I use MESA products in some places now and have for 4-5 years. MESA's consistency of release and length of response is better than anything else I have used. 'Spread It and Forget It" 180 day formulation sounds even more promising. One of its often repeated selling points is "half a piece of MESA is still MESA" meaning that how it works is unchanged by injury to the granules - even being cut into pieces by mowers. The Duration sales material states that its release mechanism is unchanged by excess water. Says it is temperature dependent and that the granules are tough but did not say what happens if you do manage to injure them. I would not be interested in the type with pre-emergent but do wonder if that, too, releases throughout the year when it is unneeded or if the herbicide is somehow front loaded on the response curve.

jlbf0786 did you literally mean a ton as in 40 bags or 'a whole bunch' as in a semi load?
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Old 10-30-2013, 10:27 AM
Skipster Skipster is offline
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With coated fertilizers, PREs are usually added to the outside of the coating, so you get the delivery of that product all at once.

If you were to meter out your PRE application with the fert through the coating technology, you wouldn't get enough of the PRE in the ground at one time to be effective.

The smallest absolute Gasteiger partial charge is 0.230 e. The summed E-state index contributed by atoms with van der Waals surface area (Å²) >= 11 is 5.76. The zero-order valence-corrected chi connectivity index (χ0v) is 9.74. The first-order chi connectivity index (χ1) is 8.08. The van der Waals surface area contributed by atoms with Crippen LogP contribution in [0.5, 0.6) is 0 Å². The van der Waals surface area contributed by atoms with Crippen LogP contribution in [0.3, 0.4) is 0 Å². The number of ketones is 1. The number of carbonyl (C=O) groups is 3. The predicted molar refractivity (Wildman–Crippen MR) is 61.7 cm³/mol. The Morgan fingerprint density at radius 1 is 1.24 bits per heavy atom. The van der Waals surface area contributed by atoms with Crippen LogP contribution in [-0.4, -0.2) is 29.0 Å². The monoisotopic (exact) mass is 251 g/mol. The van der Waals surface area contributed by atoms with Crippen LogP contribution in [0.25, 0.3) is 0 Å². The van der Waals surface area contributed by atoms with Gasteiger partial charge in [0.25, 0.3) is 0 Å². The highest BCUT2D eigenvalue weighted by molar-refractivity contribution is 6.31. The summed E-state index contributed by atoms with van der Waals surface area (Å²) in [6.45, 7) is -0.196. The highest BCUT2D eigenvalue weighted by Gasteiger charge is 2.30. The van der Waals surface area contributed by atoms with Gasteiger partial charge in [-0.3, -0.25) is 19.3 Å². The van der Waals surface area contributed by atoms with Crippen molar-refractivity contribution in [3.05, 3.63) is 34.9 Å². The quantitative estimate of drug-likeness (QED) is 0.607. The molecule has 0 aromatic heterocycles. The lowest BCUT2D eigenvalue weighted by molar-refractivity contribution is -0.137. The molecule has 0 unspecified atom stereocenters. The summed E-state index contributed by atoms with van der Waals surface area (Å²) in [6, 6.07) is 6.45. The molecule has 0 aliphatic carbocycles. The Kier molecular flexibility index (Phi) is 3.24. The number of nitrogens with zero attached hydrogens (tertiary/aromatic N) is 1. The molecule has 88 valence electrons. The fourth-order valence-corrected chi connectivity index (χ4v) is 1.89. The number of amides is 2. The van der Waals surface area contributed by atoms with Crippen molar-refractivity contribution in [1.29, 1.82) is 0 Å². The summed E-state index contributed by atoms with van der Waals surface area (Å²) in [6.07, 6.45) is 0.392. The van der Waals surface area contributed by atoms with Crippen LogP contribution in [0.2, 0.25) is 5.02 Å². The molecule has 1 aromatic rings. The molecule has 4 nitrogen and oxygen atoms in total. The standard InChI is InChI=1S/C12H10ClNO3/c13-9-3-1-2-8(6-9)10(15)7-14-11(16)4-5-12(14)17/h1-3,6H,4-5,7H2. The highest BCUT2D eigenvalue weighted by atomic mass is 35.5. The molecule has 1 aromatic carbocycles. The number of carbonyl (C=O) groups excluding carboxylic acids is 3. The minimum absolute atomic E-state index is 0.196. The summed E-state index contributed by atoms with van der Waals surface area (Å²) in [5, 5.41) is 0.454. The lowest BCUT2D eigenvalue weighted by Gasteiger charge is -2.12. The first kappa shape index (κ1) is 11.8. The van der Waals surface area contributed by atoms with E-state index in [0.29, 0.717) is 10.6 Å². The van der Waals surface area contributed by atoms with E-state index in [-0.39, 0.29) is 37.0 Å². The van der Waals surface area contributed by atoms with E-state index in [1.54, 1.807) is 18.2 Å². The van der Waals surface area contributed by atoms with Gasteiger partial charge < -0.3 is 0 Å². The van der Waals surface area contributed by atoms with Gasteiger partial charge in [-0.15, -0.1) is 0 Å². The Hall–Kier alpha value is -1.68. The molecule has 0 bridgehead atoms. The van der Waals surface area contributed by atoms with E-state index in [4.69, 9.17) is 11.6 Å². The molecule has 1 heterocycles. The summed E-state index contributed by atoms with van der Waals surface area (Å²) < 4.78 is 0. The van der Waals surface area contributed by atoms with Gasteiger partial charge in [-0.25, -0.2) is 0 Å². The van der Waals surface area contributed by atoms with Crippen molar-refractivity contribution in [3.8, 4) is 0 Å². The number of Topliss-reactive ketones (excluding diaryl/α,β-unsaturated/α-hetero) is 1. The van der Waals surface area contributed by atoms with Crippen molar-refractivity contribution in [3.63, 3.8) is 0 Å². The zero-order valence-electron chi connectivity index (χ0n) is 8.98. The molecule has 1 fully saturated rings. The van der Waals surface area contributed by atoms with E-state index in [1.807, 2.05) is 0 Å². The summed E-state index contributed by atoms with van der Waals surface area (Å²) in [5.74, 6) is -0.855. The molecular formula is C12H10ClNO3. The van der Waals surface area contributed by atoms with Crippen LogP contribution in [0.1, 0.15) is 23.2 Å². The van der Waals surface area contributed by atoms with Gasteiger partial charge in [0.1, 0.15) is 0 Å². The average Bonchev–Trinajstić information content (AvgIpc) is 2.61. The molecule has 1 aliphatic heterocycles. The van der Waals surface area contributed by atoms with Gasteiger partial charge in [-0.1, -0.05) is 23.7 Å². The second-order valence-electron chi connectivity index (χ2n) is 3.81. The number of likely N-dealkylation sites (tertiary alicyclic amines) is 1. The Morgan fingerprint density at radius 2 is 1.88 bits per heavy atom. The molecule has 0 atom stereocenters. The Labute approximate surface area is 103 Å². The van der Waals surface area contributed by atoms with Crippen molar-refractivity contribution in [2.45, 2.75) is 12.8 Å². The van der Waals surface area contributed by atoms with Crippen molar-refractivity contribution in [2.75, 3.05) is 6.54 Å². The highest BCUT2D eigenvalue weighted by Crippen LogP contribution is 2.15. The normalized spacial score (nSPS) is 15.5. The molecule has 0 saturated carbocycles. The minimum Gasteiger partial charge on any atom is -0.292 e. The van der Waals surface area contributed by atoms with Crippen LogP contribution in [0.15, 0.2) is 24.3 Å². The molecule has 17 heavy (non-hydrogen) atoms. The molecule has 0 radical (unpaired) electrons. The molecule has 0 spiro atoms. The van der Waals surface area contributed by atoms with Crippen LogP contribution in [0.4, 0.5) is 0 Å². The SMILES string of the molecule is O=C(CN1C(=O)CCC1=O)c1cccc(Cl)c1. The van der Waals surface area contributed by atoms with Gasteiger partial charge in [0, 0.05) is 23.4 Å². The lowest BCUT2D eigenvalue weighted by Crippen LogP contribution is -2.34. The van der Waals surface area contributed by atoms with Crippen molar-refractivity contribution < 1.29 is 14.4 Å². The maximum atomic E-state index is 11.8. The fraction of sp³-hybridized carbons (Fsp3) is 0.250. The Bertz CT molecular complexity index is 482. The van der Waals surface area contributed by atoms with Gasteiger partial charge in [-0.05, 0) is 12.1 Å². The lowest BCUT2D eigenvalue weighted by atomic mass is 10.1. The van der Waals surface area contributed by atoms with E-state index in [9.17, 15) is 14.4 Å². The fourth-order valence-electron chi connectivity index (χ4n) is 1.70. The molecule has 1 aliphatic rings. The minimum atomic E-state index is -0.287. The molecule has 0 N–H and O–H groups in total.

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Old 10-30-2013, 11:59 AM
grassmasterswilson grassmasterswilson is online now
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Since the majority of my accounts are billed per application I would find it hard to explain to a customer that I was going to charge them more for one application of fertilizer that would last an entire season.

I have timed all my weed and Fert apps so I am there at the necessary times to get products down to prevent weeds or treat properly. Since I am going anyway I would rather spread out my Fert application.

When I looked a while back the highest N they had was a 16-4-8 I think. Seems you would put I very high rate of Fert at one time as opposed to a 30-6-10.

Could be a great product for commercial applications where they don't care as long as it gets done and looks good.

May have to revisit this.

After posting I see they have different and better options now.

Still to get the normal 3 lbs of N per year I would need to apply 8-9lbs per 1000. Seems like a lot of product and you need to be very accurate if you are only applying once.
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Old 11-06-2013, 09:37 AM
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frotis frotis is offline
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I have been using OneAp on my own lawn for the past 3 years and I love it, I apply it once in the spring, then in the fall I sometimes out down a winterizer. The pre-emergence lasts a very long time, I had trouble getting seed to germinate in the early fall from the OneAp I put down in April.

Is this the same company? http://one-ap.info

Last edited by frotis; 11-06-2013 at 09:43 AM.
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  #10  
Old 11-06-2013, 03:01 PM
Will P.C. Will P.C. is online now
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Quote:
Originally Posted by CHARLES CUE View Post
Do a search (on this forum) for spread it and forget it this is a Duration product to just blended buy some one else. There is a big thread on it

Charles Cue
The chemical companies and the pharma industry share many of the same operating procedures. Brand name verus the generics. Companies coming out with a brand 'new' product which is the active ingredient as something that has been out for 20 years with another minor ingredient added to it or extended release formulation. Same marketing practices and many of the same companies are involved.